I probably posted photos of the following aircraft in previous photoblogs, but like I said, I’m not letting that deter me.


These are the U.S. Air Force advanced and primary jet trainers of my era, the Northrop T-38 Talon and Cessna T-37 Tweet. Tweets are long retired, replaced by T-6 Texan II turboprops, but Talons are still in use. They should be replaced by T-7 Redhawks by the end of the decade.


This is a British Gloster Meteor, the only Allied jet to see combat in WWII, this one in the markings of the Israeli Air Force’s 119 Squadron, for which it flew in the mid-1950s.

Update (3/26/24): a reader asked if I knew about Operation Tarnegol, in which an IAF Meteor night fighter like this one shot down an Egyptian Ilyushin Il-14 carrying high-ranking members of the Egyptian general staff. I didn’t and read the linked story with great interest. I note PASM’s Meteor is the correct night-fighter version and bears the same number as the Meteor used in the shootdown. I also note that PASM’s online description of this aircraft does not mention Operation Tarnegol, even though the restoration staff who painted this aircraft obviously knew the story. Interesting.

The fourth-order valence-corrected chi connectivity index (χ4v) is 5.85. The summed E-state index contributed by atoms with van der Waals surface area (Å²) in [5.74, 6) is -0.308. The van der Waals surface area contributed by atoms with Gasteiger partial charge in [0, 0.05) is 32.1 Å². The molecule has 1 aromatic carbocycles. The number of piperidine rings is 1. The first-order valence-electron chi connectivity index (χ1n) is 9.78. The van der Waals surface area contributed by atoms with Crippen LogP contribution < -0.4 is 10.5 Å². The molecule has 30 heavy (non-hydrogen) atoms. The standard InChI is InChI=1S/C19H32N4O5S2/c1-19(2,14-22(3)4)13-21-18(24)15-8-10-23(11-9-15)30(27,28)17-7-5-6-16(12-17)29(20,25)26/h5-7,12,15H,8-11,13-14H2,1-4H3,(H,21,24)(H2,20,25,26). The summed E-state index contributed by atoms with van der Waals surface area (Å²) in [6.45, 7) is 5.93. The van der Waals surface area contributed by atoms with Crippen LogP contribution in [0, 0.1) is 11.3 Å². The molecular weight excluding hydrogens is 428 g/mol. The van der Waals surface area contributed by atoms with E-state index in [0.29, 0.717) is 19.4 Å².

This is a fairly new exhibit, a Northrop F-5E Tiger II, a lightweight fighter developed for export, widely used by air forces around the world. A number of these aircraft were repurposed as aggressor aircraft to train U.S. Air Force, Navy, and Marine fighter pilots in adversary tactics. They’re about the size of a MiG-21, with similar (no, better) capabilities and performance, and you’ll get a real workout in a dogfight with one of these zippy little jets.

I’ve taken a particular interest in one long-term restoration project, the third B-52 ever built and currently the oldest one in existence, on display at PASM for many years but pulled off-line for repainting in May 2016 and still in the restoration compound, viewable only from a distance. Balls Three (named for its serial number, 0003), was one of two Edwards AFB B-52 motherships used to air-launch the X-15 rocket plane and other experimental aircraft, a real piece of history.